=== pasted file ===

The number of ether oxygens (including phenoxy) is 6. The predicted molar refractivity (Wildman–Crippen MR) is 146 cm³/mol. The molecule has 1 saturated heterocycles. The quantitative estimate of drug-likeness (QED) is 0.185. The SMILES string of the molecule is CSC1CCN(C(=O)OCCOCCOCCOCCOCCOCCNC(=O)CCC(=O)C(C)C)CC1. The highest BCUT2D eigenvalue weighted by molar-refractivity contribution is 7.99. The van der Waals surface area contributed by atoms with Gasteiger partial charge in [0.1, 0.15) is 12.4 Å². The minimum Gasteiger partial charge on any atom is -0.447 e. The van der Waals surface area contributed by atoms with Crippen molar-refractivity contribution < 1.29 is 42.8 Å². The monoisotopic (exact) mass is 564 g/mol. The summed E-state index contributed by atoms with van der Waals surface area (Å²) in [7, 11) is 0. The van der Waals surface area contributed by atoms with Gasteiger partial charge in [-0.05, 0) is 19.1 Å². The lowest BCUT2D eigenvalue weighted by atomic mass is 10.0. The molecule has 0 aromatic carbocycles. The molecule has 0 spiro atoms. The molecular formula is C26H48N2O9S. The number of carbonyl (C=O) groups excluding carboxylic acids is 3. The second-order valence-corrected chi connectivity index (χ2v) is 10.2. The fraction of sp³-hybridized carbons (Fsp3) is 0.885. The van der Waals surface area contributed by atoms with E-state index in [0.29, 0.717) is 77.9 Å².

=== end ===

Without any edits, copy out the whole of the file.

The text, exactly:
The number of ether oxygens (including phenoxy) is 6. The predicted molar refractivity (Wildman–Crippen MR) is 146 cm³/mol. The molecule has 1 saturated heterocycles. The quantitative estimate of drug-likeness (QED) is 0.185. The SMILES string of the molecule is CSC1CCN(C(=O)OCCOCCOCCOCCOCCOCCNC(=O)CCC(=O)C(C)C)CC1. The highest BCUT2D eigenvalue weighted by molar-refractivity contribution is 7.99. The van der Waals surface area contributed by atoms with Gasteiger partial charge in [0.1, 0.15) is 12.4 Å². The minimum Gasteiger partial charge on any atom is -0.447 e. The van der Waals surface area contributed by atoms with Crippen molar-refractivity contribution < 1.29 is 42.8 Å². The monoisotopic (exact) mass is 564 g/mol. The summed E-state index contributed by atoms with van der Waals surface area (Å²) in [7, 11) is 0. The van der Waals surface area contributed by atoms with Gasteiger partial charge in [-0.05, 0) is 19.1 Å². The lowest BCUT2D eigenvalue weighted by atomic mass is 10.0. The molecule has 0 aromatic carbocycles. The molecule has 0 spiro atoms. The molecular formula is C26H48N2O9S. The number of carbonyl (C=O) groups excluding carboxylic acids is 3. The second-order valence-corrected chi connectivity index (χ2v) is 10.2. The fraction of sp³-hybridized carbons (Fsp3) is 0.885. The van der Waals surface area contributed by atoms with E-state index in [0.29, 0.717) is 77.9 Å².